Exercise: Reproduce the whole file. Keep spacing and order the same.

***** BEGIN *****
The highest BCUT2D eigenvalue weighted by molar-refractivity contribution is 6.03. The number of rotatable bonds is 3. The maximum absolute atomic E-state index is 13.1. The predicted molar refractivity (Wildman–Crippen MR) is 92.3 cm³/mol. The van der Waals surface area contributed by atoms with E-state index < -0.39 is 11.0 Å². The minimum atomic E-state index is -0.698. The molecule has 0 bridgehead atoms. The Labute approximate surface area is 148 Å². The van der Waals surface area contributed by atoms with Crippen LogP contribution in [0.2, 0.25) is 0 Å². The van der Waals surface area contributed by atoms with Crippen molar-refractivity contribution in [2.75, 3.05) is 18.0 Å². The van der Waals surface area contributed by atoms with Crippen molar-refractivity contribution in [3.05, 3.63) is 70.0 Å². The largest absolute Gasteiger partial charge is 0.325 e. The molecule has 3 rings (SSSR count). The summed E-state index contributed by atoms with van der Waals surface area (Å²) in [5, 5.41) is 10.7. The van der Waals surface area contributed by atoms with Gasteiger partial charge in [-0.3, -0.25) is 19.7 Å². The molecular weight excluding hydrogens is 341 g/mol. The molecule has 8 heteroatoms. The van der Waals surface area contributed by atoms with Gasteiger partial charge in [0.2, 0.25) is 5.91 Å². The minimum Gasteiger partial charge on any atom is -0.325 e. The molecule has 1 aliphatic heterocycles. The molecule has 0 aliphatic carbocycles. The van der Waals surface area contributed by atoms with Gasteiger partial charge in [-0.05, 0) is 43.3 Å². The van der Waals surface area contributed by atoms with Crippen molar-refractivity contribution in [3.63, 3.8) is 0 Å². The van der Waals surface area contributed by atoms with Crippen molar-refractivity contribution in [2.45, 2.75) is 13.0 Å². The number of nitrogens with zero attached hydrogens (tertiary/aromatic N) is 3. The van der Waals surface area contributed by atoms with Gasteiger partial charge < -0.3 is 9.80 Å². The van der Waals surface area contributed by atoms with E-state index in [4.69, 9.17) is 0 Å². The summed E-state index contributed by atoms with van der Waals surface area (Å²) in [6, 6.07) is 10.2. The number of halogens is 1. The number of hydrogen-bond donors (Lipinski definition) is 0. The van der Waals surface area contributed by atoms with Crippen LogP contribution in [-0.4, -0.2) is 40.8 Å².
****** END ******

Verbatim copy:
The highest BCUT2D eigenvalue weighted by molar-refractivity contribution is 6.03. The number of rotatable bonds is 3. The maximum absolute atomic E-state index is 13.1. The predicted molar refractivity (Wildman–Crippen MR) is 92.3 cm³/mol. The van der Waals surface area contributed by atoms with E-state index < -0.39 is 11.0 Å². The minimum atomic E-state index is -0.698. The molecule has 0 bridgehead atoms. The Labute approximate surface area is 148 Å². The van der Waals surface area contributed by atoms with Crippen LogP contribution in [0.2, 0.25) is 0 Å². The van der Waals surface area contributed by atoms with Crippen molar-refractivity contribution in [2.75, 3.05) is 18.0 Å². The van der Waals surface area contributed by atoms with Crippen molar-refractivity contribution in [3.05, 3.63) is 70.0 Å². The largest absolute Gasteiger partial charge is 0.325 e. The molecule has 3 rings (SSSR count). The summed E-state index contributed by atoms with van der Waals surface area (Å²) in [5, 5.41) is 10.7. The van der Waals surface area contributed by atoms with Gasteiger partial charge in [-0.3, -0.25) is 19.7 Å². The molecular weight excluding hydrogens is 341 g/mol. The molecule has 8 heteroatoms. The van der Waals surface area contributed by atoms with Gasteiger partial charge in [0.2, 0.25) is 5.91 Å². The minimum Gasteiger partial charge on any atom is -0.325 e. The molecule has 1 aliphatic heterocycles. The molecule has 0 aliphatic carbocycles. The van der Waals surface area contributed by atoms with Gasteiger partial charge in [-0.05, 0) is 43.3 Å². The van der Waals surface area contributed by atoms with Crippen molar-refractivity contribution in [3.63, 3.8) is 0 Å². The van der Waals surface area contributed by atoms with Crippen molar-refractivity contribution in [2.45, 2.75) is 13.0 Å². The number of nitrogens with zero attached hydrogens (tertiary/aromatic N) is 3. The van der Waals surface area contributed by atoms with Gasteiger partial charge < -0.3 is 9.80 Å². The van der Waals surface area contributed by atoms with E-state index in [4.69, 9.17) is 0 Å². The summed E-state index contributed by atoms with van der Waals surface area (Å²) in [6, 6.07) is 10.2. The number of halogens is 1. The number of hydrogen-bond donors (Lipinski definition) is 0. The van der Waals surface area contributed by atoms with Crippen LogP contribution in [-0.4, -0.2) is 40.8 Å².